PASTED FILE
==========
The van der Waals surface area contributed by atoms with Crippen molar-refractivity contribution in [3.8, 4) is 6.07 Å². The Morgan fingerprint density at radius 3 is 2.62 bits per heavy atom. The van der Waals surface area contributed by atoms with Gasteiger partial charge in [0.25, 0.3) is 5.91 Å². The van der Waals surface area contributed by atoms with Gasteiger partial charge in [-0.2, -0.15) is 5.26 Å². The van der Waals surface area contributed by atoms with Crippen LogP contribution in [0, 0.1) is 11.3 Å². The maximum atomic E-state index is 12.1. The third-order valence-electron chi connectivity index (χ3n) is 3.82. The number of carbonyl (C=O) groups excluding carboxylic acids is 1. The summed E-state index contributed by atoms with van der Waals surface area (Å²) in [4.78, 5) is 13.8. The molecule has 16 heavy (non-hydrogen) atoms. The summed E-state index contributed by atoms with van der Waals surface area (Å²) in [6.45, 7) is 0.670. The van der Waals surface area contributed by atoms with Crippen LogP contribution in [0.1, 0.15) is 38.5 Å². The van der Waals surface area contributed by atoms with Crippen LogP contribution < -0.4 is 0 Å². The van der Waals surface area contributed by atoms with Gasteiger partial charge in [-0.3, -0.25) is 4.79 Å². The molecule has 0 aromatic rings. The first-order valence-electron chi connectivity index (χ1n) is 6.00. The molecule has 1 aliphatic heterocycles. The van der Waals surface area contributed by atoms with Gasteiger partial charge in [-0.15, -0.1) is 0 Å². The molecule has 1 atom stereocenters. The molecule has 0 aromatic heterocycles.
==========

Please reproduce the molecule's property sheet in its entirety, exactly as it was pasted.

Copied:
The van der Waals surface area contributed by atoms with Crippen molar-refractivity contribution in [3.8, 4) is 6.07 Å². The Morgan fingerprint density at radius 3 is 2.62 bits per heavy atom. The van der Waals surface area contributed by atoms with Gasteiger partial charge in [0.25, 0.3) is 5.91 Å². The van der Waals surface area contributed by atoms with Gasteiger partial charge in [-0.2, -0.15) is 5.26 Å². The van der Waals surface area contributed by atoms with Crippen LogP contribution in [0, 0.1) is 11.3 Å². The maximum atomic E-state index is 12.1. The third-order valence-electron chi connectivity index (χ3n) is 3.82. The number of carbonyl (C=O) groups excluding carboxylic acids is 1. The summed E-state index contributed by atoms with van der Waals surface area (Å²) in [4.78, 5) is 13.8. The molecule has 16 heavy (non-hydrogen) atoms. The summed E-state index contributed by atoms with van der Waals surface area (Å²) in [6.45, 7) is 0.670. The van der Waals surface area contributed by atoms with Crippen LogP contribution in [0.1, 0.15) is 38.5 Å². The van der Waals surface area contributed by atoms with Crippen LogP contribution < -0.4 is 0 Å². The van der Waals surface area contributed by atoms with Gasteiger partial charge in [-0.3, -0.25) is 4.79 Å². The molecule has 0 aromatic rings. The first-order valence-electron chi connectivity index (χ1n) is 6.00. The molecule has 1 aliphatic heterocycles. The van der Waals surface area contributed by atoms with Gasteiger partial charge in [-0.15, -0.1) is 0 Å². The molecule has 1 atom stereocenters. The molecule has 0 aromatic heterocycles.